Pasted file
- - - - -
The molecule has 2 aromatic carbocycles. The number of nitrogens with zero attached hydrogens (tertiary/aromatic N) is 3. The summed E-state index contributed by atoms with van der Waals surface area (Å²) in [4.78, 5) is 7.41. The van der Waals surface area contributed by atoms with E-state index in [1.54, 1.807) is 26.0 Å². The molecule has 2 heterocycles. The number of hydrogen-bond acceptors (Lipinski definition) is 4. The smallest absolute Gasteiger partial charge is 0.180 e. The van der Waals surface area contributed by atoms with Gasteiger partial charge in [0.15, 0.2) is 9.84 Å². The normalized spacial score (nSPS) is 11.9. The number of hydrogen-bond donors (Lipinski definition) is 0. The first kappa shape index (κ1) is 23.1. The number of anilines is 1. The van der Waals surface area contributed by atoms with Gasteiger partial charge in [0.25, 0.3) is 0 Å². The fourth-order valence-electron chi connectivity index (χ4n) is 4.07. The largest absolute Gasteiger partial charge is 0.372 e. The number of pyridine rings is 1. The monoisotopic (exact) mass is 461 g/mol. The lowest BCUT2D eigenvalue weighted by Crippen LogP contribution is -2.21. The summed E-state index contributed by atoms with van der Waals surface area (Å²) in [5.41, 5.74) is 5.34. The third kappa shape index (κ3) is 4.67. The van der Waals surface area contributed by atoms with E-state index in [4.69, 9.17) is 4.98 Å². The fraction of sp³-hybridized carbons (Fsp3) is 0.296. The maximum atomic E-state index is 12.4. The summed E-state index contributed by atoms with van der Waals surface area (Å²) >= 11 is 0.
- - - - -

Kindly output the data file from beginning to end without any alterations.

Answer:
The molecule has 2 aromatic carbocycles. The number of nitrogens with zero attached hydrogens (tertiary/aromatic N) is 3. The summed E-state index contributed by atoms with van der Waals surface area (Å²) in [4.78, 5) is 7.41. The van der Waals surface area contributed by atoms with E-state index in [1.54, 1.807) is 26.0 Å². The molecule has 2 heterocycles. The number of hydrogen-bond acceptors (Lipinski definition) is 4. The smallest absolute Gasteiger partial charge is 0.180 e. The van der Waals surface area contributed by atoms with Gasteiger partial charge in [0.15, 0.2) is 9.84 Å². The normalized spacial score (nSPS) is 11.9. The number of hydrogen-bond donors (Lipinski definition) is 0. The first kappa shape index (κ1) is 23.1. The number of anilines is 1. The van der Waals surface area contributed by atoms with Gasteiger partial charge in [0.25, 0.3) is 0 Å². The fourth-order valence-electron chi connectivity index (χ4n) is 4.07. The largest absolute Gasteiger partial charge is 0.372 e. The number of pyridine rings is 1. The monoisotopic (exact) mass is 461 g/mol. The lowest BCUT2D eigenvalue weighted by Crippen LogP contribution is -2.21. The summed E-state index contributed by atoms with van der Waals surface area (Å²) in [5.41, 5.74) is 5.34. The third kappa shape index (κ3) is 4.67. The van der Waals surface area contributed by atoms with E-state index in [4.69, 9.17) is 4.98 Å². The fraction of sp³-hybridized carbons (Fsp3) is 0.296. The maximum atomic E-state index is 12.4. The summed E-state index contributed by atoms with van der Waals surface area (Å²) >= 11 is 0.